} else {
    return null;  // or whatever you want to return if there's no match
}    
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  • \$\begingroup\$ But my prefix match is on the values not on the keys \$\endgroup\$ – Jim Oct 7 '15 at 7:54
  • \$\begingroup\$ I missed that. Just make the TreeMap an inverse of the other one. In fact, since you don't care about the key, you can use a TreeSet instead. I will adjust the answer \$\endgroup\$ – Misha Oct 7 '15 at 7:56
  • \$\begingroup\$ So basically this way I would do O(logN) searches to find the floor and then an extra compare. My concern is that because it is a tree, it will be slower due to hitting random pages following the links in memory and might be more space demanding. \$\endgroup\$ – Jim Oct 7 '15 at 18:03
  • 1
    \$\begingroup\$ If your key is "potato", and your map contains "pot" and "potash", this won't work. It should find "pot" as a prefix, but "potash" is the last key before "potato". However, it will work if no prefix is ever a prefix of another prefix. \$\endgroup\$ – Tom Anderson Mar 14 '18 at 17:04
  • 1
    \$\begingroup\$ This one doesn't work. \$\endgroup\$ – Stefan Reich Mar 7 at 23:10
5
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Trie

A trie would solve this problem perfectly. With a trie, you could search all your prefixes in \$O(n)\$ time, where \$n\$ is the length of the input string. You current implementation requires \$O(m*n)\$ time, where \$m\$ in the number of prefixes and \$n\$ is the length of the input string.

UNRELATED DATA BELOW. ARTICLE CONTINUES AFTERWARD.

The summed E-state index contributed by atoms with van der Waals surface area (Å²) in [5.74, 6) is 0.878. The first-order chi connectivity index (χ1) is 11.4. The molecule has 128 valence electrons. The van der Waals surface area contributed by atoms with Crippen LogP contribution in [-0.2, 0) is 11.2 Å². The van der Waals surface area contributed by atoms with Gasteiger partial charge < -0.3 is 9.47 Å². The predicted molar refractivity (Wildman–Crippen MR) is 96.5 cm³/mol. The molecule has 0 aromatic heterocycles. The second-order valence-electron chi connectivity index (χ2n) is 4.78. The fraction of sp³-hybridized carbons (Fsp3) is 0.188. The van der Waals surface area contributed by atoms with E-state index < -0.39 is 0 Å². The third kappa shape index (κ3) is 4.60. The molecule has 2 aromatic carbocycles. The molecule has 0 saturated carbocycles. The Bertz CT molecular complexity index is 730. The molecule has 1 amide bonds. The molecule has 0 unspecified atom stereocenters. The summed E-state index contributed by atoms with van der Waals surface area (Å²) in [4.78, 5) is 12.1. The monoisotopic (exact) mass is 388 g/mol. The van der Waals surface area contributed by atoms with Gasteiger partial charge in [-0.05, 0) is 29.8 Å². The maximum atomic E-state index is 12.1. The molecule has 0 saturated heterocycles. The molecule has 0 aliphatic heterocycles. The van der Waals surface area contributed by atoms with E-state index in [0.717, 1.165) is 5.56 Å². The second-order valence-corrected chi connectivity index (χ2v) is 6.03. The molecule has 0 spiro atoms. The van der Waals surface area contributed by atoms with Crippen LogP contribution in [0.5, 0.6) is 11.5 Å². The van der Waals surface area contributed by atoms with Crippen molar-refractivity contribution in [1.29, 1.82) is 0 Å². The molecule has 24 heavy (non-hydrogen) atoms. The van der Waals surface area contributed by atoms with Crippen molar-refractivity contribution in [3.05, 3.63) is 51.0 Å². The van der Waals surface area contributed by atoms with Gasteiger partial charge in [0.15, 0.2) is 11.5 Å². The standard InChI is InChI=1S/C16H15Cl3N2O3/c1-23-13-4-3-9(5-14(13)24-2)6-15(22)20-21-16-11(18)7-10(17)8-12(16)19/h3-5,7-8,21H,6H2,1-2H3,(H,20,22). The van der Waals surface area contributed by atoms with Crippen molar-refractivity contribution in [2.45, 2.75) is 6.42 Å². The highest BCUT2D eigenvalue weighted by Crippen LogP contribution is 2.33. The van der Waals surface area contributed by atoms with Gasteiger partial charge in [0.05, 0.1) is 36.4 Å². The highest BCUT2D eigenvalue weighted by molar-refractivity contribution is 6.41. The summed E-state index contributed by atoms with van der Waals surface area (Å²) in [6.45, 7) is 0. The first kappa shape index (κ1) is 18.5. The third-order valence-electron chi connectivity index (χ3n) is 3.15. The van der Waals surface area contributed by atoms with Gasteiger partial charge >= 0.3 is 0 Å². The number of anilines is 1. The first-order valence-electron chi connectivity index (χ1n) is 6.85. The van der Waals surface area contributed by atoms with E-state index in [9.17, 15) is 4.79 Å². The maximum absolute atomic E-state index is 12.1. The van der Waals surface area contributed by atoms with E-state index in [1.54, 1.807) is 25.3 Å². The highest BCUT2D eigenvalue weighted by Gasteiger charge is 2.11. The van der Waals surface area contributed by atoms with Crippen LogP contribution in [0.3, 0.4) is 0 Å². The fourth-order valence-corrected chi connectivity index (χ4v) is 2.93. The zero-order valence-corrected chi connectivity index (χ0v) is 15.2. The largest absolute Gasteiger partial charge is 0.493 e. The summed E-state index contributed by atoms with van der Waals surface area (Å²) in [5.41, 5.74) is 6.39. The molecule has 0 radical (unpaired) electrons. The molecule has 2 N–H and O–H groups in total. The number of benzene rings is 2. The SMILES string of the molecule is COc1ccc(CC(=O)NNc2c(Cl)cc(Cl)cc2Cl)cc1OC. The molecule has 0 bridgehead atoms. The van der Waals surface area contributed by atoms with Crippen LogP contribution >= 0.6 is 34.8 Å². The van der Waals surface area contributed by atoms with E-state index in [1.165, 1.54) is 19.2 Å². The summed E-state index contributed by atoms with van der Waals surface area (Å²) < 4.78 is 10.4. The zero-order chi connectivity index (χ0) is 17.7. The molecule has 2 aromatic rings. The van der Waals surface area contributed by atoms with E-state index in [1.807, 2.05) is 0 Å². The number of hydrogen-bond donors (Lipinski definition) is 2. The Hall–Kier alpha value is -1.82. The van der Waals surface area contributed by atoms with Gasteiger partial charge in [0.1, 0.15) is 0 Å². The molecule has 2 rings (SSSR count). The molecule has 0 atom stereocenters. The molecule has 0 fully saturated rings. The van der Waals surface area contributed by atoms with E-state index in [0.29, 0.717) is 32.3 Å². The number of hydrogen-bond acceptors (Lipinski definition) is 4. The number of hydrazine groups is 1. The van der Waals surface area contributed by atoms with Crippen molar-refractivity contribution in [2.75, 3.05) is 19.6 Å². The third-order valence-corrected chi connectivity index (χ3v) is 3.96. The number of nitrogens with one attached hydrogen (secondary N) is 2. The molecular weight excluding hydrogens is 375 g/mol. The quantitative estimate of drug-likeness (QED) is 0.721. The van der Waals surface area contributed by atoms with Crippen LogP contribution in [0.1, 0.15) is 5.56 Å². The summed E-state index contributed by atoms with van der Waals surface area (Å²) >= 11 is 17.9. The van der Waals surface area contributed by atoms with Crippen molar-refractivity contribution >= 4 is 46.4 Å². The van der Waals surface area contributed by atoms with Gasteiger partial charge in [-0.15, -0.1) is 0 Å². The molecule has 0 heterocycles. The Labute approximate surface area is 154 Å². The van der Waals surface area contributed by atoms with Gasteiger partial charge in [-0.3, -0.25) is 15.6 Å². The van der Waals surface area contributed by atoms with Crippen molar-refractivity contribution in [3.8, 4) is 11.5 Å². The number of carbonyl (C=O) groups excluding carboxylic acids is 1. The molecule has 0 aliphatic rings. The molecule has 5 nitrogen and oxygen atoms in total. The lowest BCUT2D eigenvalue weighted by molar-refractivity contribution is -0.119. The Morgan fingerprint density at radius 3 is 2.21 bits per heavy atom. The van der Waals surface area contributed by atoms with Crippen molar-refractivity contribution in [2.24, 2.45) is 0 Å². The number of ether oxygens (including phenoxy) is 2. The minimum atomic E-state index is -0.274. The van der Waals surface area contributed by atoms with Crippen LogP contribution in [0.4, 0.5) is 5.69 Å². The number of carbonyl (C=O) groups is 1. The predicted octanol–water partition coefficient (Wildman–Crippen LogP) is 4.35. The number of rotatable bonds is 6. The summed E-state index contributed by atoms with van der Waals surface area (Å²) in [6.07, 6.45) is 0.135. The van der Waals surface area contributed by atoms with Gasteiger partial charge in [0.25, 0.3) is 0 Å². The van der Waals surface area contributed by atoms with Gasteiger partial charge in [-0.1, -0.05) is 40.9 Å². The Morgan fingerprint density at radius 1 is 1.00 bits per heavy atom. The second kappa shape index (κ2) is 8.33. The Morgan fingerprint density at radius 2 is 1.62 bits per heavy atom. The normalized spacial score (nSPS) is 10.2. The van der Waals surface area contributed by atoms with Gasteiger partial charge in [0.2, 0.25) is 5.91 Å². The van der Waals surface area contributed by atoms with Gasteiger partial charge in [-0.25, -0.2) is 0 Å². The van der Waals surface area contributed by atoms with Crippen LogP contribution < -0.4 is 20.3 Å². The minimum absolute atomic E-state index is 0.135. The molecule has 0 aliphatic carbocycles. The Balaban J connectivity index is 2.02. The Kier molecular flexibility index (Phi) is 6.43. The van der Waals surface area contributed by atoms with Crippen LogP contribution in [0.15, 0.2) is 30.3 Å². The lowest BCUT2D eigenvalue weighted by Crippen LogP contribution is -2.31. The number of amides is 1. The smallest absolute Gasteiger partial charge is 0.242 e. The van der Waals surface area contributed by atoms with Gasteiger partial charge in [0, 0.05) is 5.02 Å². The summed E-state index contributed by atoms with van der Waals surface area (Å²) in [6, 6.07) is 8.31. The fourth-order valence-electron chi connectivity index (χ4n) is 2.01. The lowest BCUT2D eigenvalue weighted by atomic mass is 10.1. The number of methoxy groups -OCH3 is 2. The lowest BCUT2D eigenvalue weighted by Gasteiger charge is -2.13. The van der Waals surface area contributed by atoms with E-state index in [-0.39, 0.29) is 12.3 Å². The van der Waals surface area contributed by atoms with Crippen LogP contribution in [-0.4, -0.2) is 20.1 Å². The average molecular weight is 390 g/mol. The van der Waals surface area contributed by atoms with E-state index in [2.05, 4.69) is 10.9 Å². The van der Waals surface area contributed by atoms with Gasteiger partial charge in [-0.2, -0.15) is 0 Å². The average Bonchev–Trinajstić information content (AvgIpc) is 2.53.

Of course, the trie solution will be much more complex than your existing solution, so you will need to weigh the performance benefits of using a trie versus the simplicity of using a HashMap.

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  • \$\begingroup\$ The hash table has at max 400 entries and the input string is not more than 11 character. Is there any actual benefit in implementing a trie (and testing it etc) for my specific input? \$\endgroup\$ – Jim Oct 6 '15 at 20:31
  • \$\begingroup\$ Also I think that would mean that I would need 2 data structures in place. Both the hashmap and the trie, because I also need for other use cases the value in the hashmap given the code/key. Because I can't do that with the trie, right? \$\endgroup\$ – Jim Oct 6 '15 at 20:33